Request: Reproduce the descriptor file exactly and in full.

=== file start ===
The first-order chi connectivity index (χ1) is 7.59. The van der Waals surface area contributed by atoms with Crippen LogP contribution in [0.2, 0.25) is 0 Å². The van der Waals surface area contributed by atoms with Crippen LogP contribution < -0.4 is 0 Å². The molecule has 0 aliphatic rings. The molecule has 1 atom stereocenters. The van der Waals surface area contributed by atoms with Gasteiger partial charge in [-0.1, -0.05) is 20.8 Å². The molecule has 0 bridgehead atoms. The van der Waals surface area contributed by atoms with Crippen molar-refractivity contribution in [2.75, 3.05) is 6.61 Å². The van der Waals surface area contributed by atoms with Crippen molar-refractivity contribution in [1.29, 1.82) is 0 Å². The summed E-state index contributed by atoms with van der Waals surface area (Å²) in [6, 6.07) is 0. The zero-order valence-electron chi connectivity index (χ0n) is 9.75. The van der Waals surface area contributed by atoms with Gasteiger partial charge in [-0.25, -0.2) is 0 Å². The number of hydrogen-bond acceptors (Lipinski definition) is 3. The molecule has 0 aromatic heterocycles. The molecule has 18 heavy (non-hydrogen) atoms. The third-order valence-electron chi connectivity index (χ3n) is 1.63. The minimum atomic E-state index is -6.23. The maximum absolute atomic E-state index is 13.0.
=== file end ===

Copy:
The first-order chi connectivity index (χ1) is 7.59. The van der Waals surface area contributed by atoms with Crippen LogP contribution in [0.2, 0.25) is 0 Å². The van der Waals surface area contributed by atoms with Crippen LogP contribution < -0.4 is 0 Å². The molecule has 0 aliphatic rings. The molecule has 1 atom stereocenters. The van der Waals surface area contributed by atoms with Gasteiger partial charge in [-0.1, -0.05) is 20.8 Å². The molecule has 0 bridgehead atoms. The van der Waals surface area contributed by atoms with Crippen molar-refractivity contribution in [2.75, 3.05) is 6.61 Å². The van der Waals surface area contributed by atoms with Crippen molar-refractivity contribution in [1.29, 1.82) is 0 Å². The summed E-state index contributed by atoms with van der Waals surface area (Å²) in [6, 6.07) is 0. The zero-order valence-electron chi connectivity index (χ0n) is 9.75. The van der Waals surface area contributed by atoms with Gasteiger partial charge in [-0.25, -0.2) is 0 Å². The number of hydrogen-bond acceptors (Lipinski definition) is 3. The molecule has 0 aromatic heterocycles. The molecule has 18 heavy (non-hydrogen) atoms. The third-order valence-electron chi connectivity index (χ3n) is 1.63. The minimum atomic E-state index is -6.23. The maximum absolute atomic E-state index is 13.0.